Vimazi, a Portland, OR-based startup, has developed a range of running shoes tuned for the pace of runners with the promise of better cushioning and more efficiency. 

Scott Tucker, co-founder, president and CEO, formerly developed running footwear for Pearl Izumi and Scott Sports and was president of Montrail in the early days of the trail running brand. He spoke with SGB Executive about the inspiration for the brand, the technology behind the shoes and scheduled launch plans.

What inspired your idea for pace-tuned running shoes? My original inspiration was that I don’t believe in magic. And I don’t believe you can violate the laws of physics, specifically conservation of energy, which says that you can’t get more energy out of a shoe than you put in. But that was what the “super shoes” seemed to claim because they said the shoes increased the bounce and that energy return helped you run faster. Something was amiss, and I wondered what was going on.

My idea was simply this—since a shoe can only respond to the forces you put on it and where you put those forces on the shoe (heel, ball of foot, toes), then you want to know what the forces are. I suspected but didn’t know exactly how the forces would be greater the faster you ran. But, if I could figure out how to calculate the forces according to pace, weight, foot strike, etc., I could design shoes accordingly. This idea came to me one dark, wet, early morning as I jogged down to the track for my Tuesday track workout in 2017. I thought, “If I can figure this out, I could make and sell shoes by pace zone and give runners of all abilities better performing shoes.” Pace-tuned shoes.

How would you summarize your research into tuning shoes by pace? What began as research confirmed my intuition that the forces at impact and push-off both increase with increasing speed. I used a pressure measuring instrument (Matscan, by Tekscan, Inc.) to record force magnitude and duration for running at controlled speeds (actually, I controlled cadence and stride length, which precisely controls speed). 

The data, called vertical ground reaction force, VGRF), confirmed my force versus pace hypothesis, but I was far from being able to calculate the forces. I could only measure them. To engineer a product, I needed the formulas to plug in and develop engineering specs. The real “research” was to solve the physics problem of how to calculate forces as a function of pace. So I wrestled with this problem until I pinned it to the ground. Then I did more measurements (270 controlled human barefoot running trials) to verify my math against data. The result is the formulas that predict forces, and the associated motions, for running.

Vimazi’s first product range targets four runners across fast to slow-pace ranges—Elites & Speedsters, Dedicated Competitors, Mid-Pack Runners, and Free Spirit Joggers. Will you fine-tune future products? We have six-pace zones from 4:30 min/mile to 12:30 min/mile. We are adding another model, the Z80, to extend the pace range to 15 min/mile. How you categorize yourself as a runner is up to you. The purpose of labels is to help guide consumers to the best model for them based on how they run.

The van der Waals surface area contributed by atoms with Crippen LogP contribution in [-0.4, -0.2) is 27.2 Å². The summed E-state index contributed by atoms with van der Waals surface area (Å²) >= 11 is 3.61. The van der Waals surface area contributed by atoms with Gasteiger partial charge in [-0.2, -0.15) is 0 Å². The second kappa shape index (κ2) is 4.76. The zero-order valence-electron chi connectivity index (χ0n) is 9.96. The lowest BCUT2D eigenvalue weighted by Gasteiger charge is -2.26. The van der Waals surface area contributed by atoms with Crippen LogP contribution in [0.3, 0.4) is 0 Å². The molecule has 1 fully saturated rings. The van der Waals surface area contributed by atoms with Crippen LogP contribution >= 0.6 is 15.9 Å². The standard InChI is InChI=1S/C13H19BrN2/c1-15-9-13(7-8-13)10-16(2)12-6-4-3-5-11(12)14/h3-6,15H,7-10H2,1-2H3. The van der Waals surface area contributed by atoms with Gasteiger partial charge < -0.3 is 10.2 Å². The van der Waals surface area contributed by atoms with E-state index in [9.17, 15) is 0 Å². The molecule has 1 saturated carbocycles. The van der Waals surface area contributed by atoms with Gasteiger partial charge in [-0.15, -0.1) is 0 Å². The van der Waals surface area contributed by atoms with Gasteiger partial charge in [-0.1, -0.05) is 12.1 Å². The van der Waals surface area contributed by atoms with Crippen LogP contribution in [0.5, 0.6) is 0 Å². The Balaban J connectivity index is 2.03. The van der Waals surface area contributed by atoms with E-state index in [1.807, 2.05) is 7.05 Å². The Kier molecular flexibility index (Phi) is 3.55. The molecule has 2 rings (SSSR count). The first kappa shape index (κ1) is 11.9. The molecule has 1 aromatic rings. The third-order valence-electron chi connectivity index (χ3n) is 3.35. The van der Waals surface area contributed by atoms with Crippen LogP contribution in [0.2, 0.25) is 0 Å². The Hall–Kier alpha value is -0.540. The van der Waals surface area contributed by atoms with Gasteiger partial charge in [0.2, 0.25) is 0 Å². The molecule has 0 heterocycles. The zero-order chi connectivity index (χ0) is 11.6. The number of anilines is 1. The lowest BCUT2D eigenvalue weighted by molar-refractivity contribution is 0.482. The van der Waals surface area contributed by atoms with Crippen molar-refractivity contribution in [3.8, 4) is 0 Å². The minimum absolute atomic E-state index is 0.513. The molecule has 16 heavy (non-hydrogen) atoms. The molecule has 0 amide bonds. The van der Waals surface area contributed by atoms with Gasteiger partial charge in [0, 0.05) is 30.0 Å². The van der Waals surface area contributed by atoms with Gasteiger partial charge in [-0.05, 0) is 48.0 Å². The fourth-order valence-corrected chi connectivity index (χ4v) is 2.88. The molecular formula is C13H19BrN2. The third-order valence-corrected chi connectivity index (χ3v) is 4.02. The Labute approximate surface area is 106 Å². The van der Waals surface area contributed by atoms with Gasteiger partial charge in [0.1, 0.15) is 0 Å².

What questions do specialty running stores and runners ask about Vimazi’s pace-tuned approach? The big question is whether there is a carbon plate in the shoe. The reply is, “no carbon plates.” The reason is that the pace-tuned design is better, and provides a softer impact and more efficient propulsion. Adding a carbon plate only serves to increase cost.

Vimazi has looked at a “hybrid direct-to-consumer” distribution model. What does that mean? A simple mantra drives the hybrid-sales channel approach: meet the consumers where they are, don’t make them shop where you want them to. If they want to get their information online, then provide it online. If they want to buy online, make it easy for them to do so. On the other hand, if they prefer to shop in a specialty-run store, make retail a good experience for them.

How did you come up with the brand name? I love the creative process of trademarks. It’s not just the psychology; it’s the URL, the number of keystrokes, how it works in other languages, and what happens if you mispronounce it. It took hundreds of attempts. Finally, I found the Greek word vima, meaning step, pace, and zoni for zone and discovered that combining them made a rhythmic, unique word. Vimazi pace-zone. Don’t forget the logo “V”. This came from the Greek letter and symbol for velocity in physics.

What is your launch strategy? Our launch strategy is to announce to the world that Vimazi has arrived on the eve of the actual landing of production in the U.S. Since COVID, production timing has been fluid, but we have made enough progress in the production to be able to plan a “launch” at TRE in November 2022 with inventory availability in December. Practically speaking, a launch extends for months because it takes too long to get the word out.

You could have developed the idea at an existing running vendor and tap their resources. Why did you decide to go out on your own? I have an entrepreneurial spirit and paid my dues working for the man. In my experience, if you want it done right, you have to do it yourself. Vimazi is the right way to make and sell running shoes. I couldn’t bear to make concessions to an existing brand.

Photos courtesy Vimazi